Opinion: World Cup review

Jake Adams headshot

Jake Adams

France was crowned World Cup champions Sunday, marking the end of the greatest sporting event in the world. Other great tournaments and matches will be played over the next four years, but none of them will hold as much passion and importance as the World Cup games. 

Many pundits often become prisoners of the moment when reflecting on a World Cup right after it ends. Russia 2018 has been labeled by some as the best World Cup ever, and in its own unique way, it was.

Here are some of the best moments of the 2018 edition.

France lifts the trophy 

France had a slow start in the group stage. They barely beat Australia, and struggled to earn points against Peru and Denmark. However, they flipped a switch in the knockout stage. They outscored Argentina in a thrilling 4-3 victory. They then eliminated another South American powerhouse in Uruguay. 

Finally, the semi-final versus Belgium might as well have been for the World Cup trophy, since both sides boasted steller line-ups.

Kylian Mbappé established himself as a superstar, with some naming him the next Pele. Mbappé has been impressive at club level for the past two years, but made his presence known on the world’s biggest stage. He is the face of the youth movement that France brought to Russia.

France had the second-youngest team in the World Cup, and ended up lifting the trophy. Quite an impressive feat for Les Bleus. The past three World Cup winners have struggled at the following tournament, but France feels like a team that could become back-to-back winners. 

Small fish, big pond

Many “minnow” teams made their presence known in the tournament. Japan was literally seconds away from beating Belgium’s “Golden Generation” in the round of 16, and Sweden made a run into the quarterfinals without Zlatan Ibrahimovic, a self proclaimed God and world-class talent. Russia seemed like a project going downhill two years ago, but made a deep run on their home soil. 

Finally, Croatia, with a robust population of just more than 4 million, almost went all the way, a ray of hope for a country that was salvaged from recent civil war and the breakup of Yugoslavia.

The Blazers showed grit by winning three matches in either extra time or penalties; they came into the final with a whole extra match under their belt when you add the overtime minutes they played.

They did not shy away from a strong France team in the final either, but self-inflicted wounds killed them. Giving up an own goal and a penalty are hope-ending for any team, let alone one who has already played three straight games in extra time.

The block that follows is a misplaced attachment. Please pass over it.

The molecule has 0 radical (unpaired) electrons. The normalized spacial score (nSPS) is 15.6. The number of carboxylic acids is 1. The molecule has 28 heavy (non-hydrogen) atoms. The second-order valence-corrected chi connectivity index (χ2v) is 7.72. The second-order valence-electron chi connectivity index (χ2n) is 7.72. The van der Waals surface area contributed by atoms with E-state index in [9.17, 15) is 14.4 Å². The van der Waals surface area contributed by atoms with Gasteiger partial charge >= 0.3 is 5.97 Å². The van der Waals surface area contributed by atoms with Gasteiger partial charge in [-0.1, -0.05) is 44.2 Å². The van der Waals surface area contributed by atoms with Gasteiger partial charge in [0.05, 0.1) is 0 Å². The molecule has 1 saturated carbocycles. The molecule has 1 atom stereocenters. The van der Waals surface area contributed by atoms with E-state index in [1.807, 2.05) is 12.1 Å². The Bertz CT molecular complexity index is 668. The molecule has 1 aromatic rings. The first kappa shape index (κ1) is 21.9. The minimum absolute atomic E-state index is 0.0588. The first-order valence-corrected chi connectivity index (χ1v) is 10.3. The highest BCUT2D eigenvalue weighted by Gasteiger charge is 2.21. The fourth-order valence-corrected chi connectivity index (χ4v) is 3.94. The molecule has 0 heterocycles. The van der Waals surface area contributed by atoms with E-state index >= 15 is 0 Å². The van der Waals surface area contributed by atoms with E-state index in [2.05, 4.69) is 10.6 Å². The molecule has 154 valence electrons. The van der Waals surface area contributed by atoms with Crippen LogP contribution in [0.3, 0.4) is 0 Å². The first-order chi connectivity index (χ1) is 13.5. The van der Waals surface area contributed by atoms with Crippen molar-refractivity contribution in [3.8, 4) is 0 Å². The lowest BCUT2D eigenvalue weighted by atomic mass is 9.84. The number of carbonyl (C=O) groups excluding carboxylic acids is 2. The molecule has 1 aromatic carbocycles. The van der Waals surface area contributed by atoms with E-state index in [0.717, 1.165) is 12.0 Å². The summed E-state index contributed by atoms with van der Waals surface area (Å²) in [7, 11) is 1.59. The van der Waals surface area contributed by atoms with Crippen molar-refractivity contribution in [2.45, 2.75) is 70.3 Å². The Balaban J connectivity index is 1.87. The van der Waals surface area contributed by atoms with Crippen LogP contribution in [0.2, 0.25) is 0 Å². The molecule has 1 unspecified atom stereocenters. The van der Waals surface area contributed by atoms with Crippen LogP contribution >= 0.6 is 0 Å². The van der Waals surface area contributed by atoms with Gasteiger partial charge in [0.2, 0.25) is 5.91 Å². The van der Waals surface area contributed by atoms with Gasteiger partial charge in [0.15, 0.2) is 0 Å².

They should be credited with one of the best World Cup runs ever, living by the phrase “Survive and Advance.”

VAR (Video Assistant Referee)

Soccer finally came into the 21st by introducing video replay in this years iteration of the World Cup. The only problem is that many calls in soccer are subjective. Like in the final, when France was awarded a penalty for a handball on Ivan Perisic, the audience seemed split on whether it truly was a PK. 

Some say that his hand was in a natural position, which means it would have not been a foul. Others believed it was a clear interception and France deserved a penalty. 

Regardless, the introduction of VAR has been more beneficial than harmful. A soccer fan can rewatch many games over the years without VAR and clearly see obvious penalties that were missed.

A penalty can often be a difference between a win or a loss. It can shift the momentum of the game in a second. The ability to correct missed calls or clarify the right ones was long overdue in the sport that was stuck in the stone age.

Russia Hosting

Like many other Americans, I was extremely skeptical of Russia hosting a World Cup. I do not need to get into the politics of the situation, but Russia is not known for their sportsmanship. This is the same country that was banned from the Olympics for having a state mandated blood doping and steroid policy. 

I thought Russia was going to get every call, with Putin’s steel gaze from the owner’s box taking them as far as possible. I waited for the horror stories to come out. Russia denying gay fans entry to the games, problems with security and stadiums ready to collapse from poor construction.

I waited and waited, but nothing came. Russia was a great host, plain and simple.

The Russian national team played their hearts out and sprinted for every ball (whether this energy was from doping or not, however, remains a legitimate question.) However, the team earned their way into the quarterfinals. 

The only problem I can remember reading about is a beer shortage, and politics predominantly stayed out of the event until the final, when four protestors ran on the field. Also, a Croatian player did make remarks about Russia involvement with Ukraine after Croatia beat Russia in penalties. That’s solid PR for a country known for having a horrible public image.

When it was all finished, Russia spent the most money ever on a World Cup, with a whopping $14.2 billion going towards the festivities. It was a well-hosted event, and the play on the field was superb.

*Team USA

*I can’t write about soccer and not squeeze in the United States.

Missing the World Cup may have been a huge blessing in disguise for the United States. Americans got to watch soccer and enjoy it without having to worry about how their home country did.

There were no storylines about whether United States would be better with LeBron James (Hint: It wouldn’t be.) No talk of the U.S. performing like a Top-10 nation, or why countries with the population of Wyoming advance further than us. None of that talk; just pure enjoyment of the sport.

Hopefully, this tournament creates a foundation of soccer fans that can enjoy the United States in 2022, and as co-hosts in 2026.

Jake Adams is a columnist. Contact him at [email protected]